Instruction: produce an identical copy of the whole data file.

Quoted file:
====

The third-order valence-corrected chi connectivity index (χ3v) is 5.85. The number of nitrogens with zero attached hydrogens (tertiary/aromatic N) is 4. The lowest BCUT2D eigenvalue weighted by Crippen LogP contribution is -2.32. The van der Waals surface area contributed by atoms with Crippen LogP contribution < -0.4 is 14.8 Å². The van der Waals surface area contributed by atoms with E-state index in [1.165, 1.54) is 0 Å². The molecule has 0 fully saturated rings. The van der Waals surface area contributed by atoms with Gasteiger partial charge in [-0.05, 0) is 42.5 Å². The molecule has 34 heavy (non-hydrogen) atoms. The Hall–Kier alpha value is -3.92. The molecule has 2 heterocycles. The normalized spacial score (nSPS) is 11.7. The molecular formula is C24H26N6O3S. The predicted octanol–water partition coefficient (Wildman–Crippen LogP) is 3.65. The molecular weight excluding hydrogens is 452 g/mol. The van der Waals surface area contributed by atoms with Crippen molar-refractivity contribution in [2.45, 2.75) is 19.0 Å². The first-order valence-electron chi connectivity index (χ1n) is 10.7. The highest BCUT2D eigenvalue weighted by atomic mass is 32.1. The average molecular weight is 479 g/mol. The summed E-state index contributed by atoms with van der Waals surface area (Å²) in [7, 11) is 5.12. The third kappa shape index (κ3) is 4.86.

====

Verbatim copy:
The third-order valence-corrected chi connectivity index (χ3v) is 5.85. The number of nitrogens with zero attached hydrogens (tertiary/aromatic N) is 4. The lowest BCUT2D eigenvalue weighted by Crippen LogP contribution is -2.32. The van der Waals surface area contributed by atoms with Crippen LogP contribution < -0.4 is 14.8 Å². The van der Waals surface area contributed by atoms with E-state index in [1.165, 1.54) is 0 Å². The molecule has 0 fully saturated rings. The van der Waals surface area contributed by atoms with Gasteiger partial charge in [-0.05, 0) is 42.5 Å². The molecule has 34 heavy (non-hydrogen) atoms. The Hall–Kier alpha value is -3.92. The molecule has 2 heterocycles. The normalized spacial score (nSPS) is 11.7. The molecular formula is C24H26N6O3S. The predicted octanol–water partition coefficient (Wildman–Crippen LogP) is 3.65. The molecular weight excluding hydrogens is 452 g/mol. The van der Waals surface area contributed by atoms with Crippen molar-refractivity contribution in [2.45, 2.75) is 19.0 Å². The first-order valence-electron chi connectivity index (χ1n) is 10.7. The highest BCUT2D eigenvalue weighted by atomic mass is 32.1. The average molecular weight is 479 g/mol. The summed E-state index contributed by atoms with van der Waals surface area (Å²) in [7, 11) is 5.12. The third kappa shape index (κ3) is 4.86.